Books. Lots of Books. And a Magazine.

Posted by on Sep 9, 2013 in Apex Publications Blog: Matters of SF, Fantasy, and Horror | 7 comments

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I often have to tell people this, and I will so now. Apex Publications is not my full-time job. Apex happens around a busy day job and two kids. It’s a minor miracle we release any books, let alone 7 titles in the past 9 months.

Despite our extensive back catalog and a rush of recent new books, Apex does not create enough revenue to pay anybody a regular wage. In fact, it never has (not since my run at larger distribution, at least). Most months (22 of the last 24), I have had to pump personal equity into the Apex bank account to pay the bills.

So…why do I keep pushing money into what looks like a lost cause? Because I enjoy the people I work with. Because I still get a thrill when I’ve published a new book (like authors, small press publishers feel a sense of pride at the creation of a beautiful, awesome book). Because, on a whole, it is a FUN business.

The last two years have been infinitely frustrating. Sales are down even as the press pulls in accolades for books like The Apex Book of World SF 2, Glitter & Mayhem, Plow the Bones, and Machine. The rise of self-publishing and the popularity of Kickstarter has made it difficult for a micro-press like Apex Publications to gain much notice. Our marketing efforts return less value. Our consumer base has shrank.

I Can Transform YouI used to think “Publish quality books and they will come.” Since last December, we’ve produced a series of outstanding books: Seasons of Insanity, What Makes You Die, Plow the Bones, Desper Hollow, Appalachian Undead, I Can Transform You, and Glitter & Mayhem. Some of these are by new authors and some of these are by established popular writers (Tom Piccirilli, Elizabeth Massie, Maurice Broaddus). It hasn’t mattered. The promise of future awesomeness like the third book in our Apex Voices, World SF 3, and novels by J.M. McDermott and Chris Bucholz hasn’t mattered, either.

Apex has reached a point where it needs to float on its own.

I need your help to promote Apex. Leave reviews of our books on Amazon/Goodreads. Suggest our books to friends. Buy a book. Or buy two. Share our Facebook updates. Retweet our Twitter content. Buy a subscription to the Hugo Award-nominated magazine. Posts photos of yourself wearing our shirts. Or taking a shot out of our shot glasses (ohhh, I like this idea).

If you have writer friends, then suggest Starve Better or To Each Their Darkness.

If your friends want to expand their minds and read science fiction from diverse points of view, try The Apex Book of World SF.

Want an intellectual, entertaining challenge regarding how you view faith and the world? Then suggest Dark Faith.

Glam-flavored science fiction? Glitter & Mayhem. Weird and literary? What Makes You Die. SF-noir? I Can Transform You. Gender issues? Machine. Zombies? Desper Hollow.

I can do this all day, people. I have a book for just about any picky genre reader.

Apex Magazine Issue 48Apex isn’t going anywhere. And this isn’t a “Save Us, Oh Internet!” post. What I hope to accomplish is draw in new readers to our catalog while stoking the enthusiasm of current readers. I want your help in reminding genre readers that Apex exists (and that, damn it, we publish good books).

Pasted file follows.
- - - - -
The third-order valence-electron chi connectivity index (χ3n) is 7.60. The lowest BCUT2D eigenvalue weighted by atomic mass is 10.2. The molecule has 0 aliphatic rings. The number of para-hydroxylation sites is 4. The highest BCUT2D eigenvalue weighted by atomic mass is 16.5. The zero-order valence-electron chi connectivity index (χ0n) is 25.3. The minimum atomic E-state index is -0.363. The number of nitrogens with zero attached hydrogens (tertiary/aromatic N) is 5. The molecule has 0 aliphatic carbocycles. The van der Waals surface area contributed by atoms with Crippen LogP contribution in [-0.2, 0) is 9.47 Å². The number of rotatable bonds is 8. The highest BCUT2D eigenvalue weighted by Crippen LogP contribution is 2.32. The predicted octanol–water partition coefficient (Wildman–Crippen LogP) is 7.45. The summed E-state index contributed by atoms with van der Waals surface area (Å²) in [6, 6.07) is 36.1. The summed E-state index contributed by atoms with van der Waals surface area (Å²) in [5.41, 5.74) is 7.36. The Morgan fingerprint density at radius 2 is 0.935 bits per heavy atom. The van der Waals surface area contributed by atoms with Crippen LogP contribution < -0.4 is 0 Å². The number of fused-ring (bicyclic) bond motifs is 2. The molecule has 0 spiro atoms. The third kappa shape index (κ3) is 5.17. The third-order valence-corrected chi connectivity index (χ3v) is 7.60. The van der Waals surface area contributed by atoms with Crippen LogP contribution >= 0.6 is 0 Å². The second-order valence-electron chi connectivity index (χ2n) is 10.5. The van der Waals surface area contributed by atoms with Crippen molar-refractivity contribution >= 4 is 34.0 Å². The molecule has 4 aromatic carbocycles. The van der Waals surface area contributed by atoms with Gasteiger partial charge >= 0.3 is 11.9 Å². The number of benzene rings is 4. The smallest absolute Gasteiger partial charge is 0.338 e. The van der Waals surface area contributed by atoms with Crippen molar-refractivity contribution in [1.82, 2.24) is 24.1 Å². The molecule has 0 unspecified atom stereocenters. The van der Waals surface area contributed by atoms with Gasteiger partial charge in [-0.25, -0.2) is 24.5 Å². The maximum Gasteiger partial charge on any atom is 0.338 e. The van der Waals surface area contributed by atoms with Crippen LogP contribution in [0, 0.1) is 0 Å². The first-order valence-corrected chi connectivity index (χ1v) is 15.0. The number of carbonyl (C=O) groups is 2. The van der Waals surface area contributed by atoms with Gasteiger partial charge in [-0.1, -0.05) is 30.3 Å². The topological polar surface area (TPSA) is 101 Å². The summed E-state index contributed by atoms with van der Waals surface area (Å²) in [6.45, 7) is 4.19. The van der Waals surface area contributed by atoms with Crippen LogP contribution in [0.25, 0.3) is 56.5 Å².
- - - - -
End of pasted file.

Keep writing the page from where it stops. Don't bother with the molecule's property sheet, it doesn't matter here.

If it doesn’t happen, then what will happen? I’ll be at peace with the fact that not enough readers are interested in Apex–we’ve had a good run.

Our production schedule will drop to 1 to 3 books a year, at most. Our blog will become less active. I’ll have to commit less time to Apex. The way the company is funded will need to change. Our footprint on the genre will grow much smaller. I’ll have to transform the company from a small business that runs in the red to a company that functions as an occasional hobby (I could get into why this has to happen for tax reasons and the IRS and its definition of hobby vs. small business but that shit is boring). We’ll still produce quality work, just a lot less of it.

Keep reading, and help spread the word of Apex.

PS: See you soon at Context on the weekend of the 28th along with many Apex editors and authors: Janet Harriett, Lesley Conner, Tim Waggoner, Maurice Broaddus, Jerry Gordon, Gary A. Braunbeck, Chesya Burke!

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  1. I run a “competitor” to you,

    It seems like you have great products, but your processes for creating those products are inefficient and your methods of promotion ineffectual.

    I don’t think blaming the market is the practical way to improve the bottom line. Rather, learning from the market and adjusting is best.

    You’re not getting new readers because you’re not effectively promoting yourself. If you’d like, I’d be happy to share my promotion plans with you and help out Apex in any way I can.

    All the best,


    • Hi Doug,

      I don’t really blame the market (didn’t intend to come across that way, at least). I blame my inability to adjust and make ourselves heard above the noise.

      Thanks for the offer. I’ll shoot you an email.


  2. I just tried to subscribe to Apex Magazine, but I don’t know whether it took.

    • Hi Jan,

      It did take. I am in the process of changing the notification to make this clearer. Sorry for the confusion.

      You should have received a download link to the latest issue.


  3. Toss me an e-mail as well (I’m not sure which one you’re using ATM); I wanted to co-ordinate (or at least collaborate) Saturday night at CONTEXT and drive people back and forth between our events rather than be competing.

    • Hey Steven,

      Girard is mostly handling the party side…he things he is a party-stud or something. :P I’ll email ya, though.


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